Make sure you plant your kumquat tree in a sunny spot; if you’re growing it in a container, make sure you can move it to the best spot to catch the minimum of eight hours of sunshine it craves.

Improve your soil composition

Before planting your kumquats, add a good amount of compost or organic matter to improve the soil. Extra nutrients and good aeration help grow stronger plants that will resist disease and infection.

Plant disease-resistant kumquat varieties

Many kumquat trees have been developed specifically to resist disease. Ask whether the tree you’re considering has been grafted onto disease-resistant rootstock.

Water your garden properly

Don’t underwater or overwater your kumquat trees. By keeping a regular watering schedule, you’ll keep your trees vibrant and healthy. Overwatering and watering directly on the trees—instead of the preferred watering method, directly onto the soil near but not on the trunk—leads to consistently wet conditions, which allows bacteria, fungi, and viruses to thrive and multiply.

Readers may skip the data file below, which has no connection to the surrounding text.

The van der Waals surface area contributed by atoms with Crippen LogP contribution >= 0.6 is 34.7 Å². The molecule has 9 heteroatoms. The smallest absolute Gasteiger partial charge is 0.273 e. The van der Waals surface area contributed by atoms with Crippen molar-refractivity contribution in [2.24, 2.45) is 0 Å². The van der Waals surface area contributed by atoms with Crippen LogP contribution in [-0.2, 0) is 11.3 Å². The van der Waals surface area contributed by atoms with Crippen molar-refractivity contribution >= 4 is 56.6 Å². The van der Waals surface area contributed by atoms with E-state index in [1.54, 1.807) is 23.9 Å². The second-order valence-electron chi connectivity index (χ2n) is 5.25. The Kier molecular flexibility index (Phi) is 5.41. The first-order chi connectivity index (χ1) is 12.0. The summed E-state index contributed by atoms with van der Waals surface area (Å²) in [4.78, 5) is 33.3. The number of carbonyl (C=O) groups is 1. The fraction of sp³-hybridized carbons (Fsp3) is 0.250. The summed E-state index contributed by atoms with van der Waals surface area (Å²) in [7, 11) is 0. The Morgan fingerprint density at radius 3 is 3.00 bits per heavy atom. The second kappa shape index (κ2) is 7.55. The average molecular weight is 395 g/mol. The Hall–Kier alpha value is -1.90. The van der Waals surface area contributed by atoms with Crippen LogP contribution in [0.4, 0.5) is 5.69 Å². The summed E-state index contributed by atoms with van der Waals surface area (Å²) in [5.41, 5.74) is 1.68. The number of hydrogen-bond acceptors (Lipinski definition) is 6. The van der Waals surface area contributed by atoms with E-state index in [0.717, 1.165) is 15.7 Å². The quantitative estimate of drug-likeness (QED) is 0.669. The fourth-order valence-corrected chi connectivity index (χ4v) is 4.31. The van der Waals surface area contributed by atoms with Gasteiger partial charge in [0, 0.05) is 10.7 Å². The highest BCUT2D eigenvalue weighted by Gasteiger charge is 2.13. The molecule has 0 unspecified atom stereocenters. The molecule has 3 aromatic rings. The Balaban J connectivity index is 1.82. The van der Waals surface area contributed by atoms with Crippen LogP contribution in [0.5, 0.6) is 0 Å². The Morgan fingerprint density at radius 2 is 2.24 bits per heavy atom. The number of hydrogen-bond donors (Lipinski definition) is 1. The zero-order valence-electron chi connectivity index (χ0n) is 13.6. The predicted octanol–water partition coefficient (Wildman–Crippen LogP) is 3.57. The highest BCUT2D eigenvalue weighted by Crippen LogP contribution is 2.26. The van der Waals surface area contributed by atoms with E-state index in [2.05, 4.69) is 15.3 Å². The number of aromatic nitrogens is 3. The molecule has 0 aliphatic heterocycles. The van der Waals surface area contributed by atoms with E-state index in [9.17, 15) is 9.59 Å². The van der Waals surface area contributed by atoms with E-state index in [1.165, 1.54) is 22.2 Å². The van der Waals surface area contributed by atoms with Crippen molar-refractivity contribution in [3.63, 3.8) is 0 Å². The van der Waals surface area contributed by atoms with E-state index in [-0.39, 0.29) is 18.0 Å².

Destroy infected plants

If your kumquat tree is infected beyond saving, throw it away. Don’t keep infected plants over the winter in your garden, and don’t throw them on your compost pile. Disease-ridden plants, even when dead, will spread the disease to other plants or even your soil.

When Homemade Remedies Aren’t Working

Healthy kumquat tree

Healthy kumquat tree

You may find yourself in a situation where your homemade preventive measures are just not enough. At that point, you may need to turn to commercial products to protect your plant from further harm.

The most common infections in kumquat trees tend to be fungal. If you find you need to use a commercial fungicide, look for something that does the best job while providing the least risk to your trees and the biosystem. Some fungicides can be harmful to bees, which is bad news all around—we need to protect our pollinators. Of course, you also want to choose a product with the lowest risk of harm to humans, pets, and wildlife.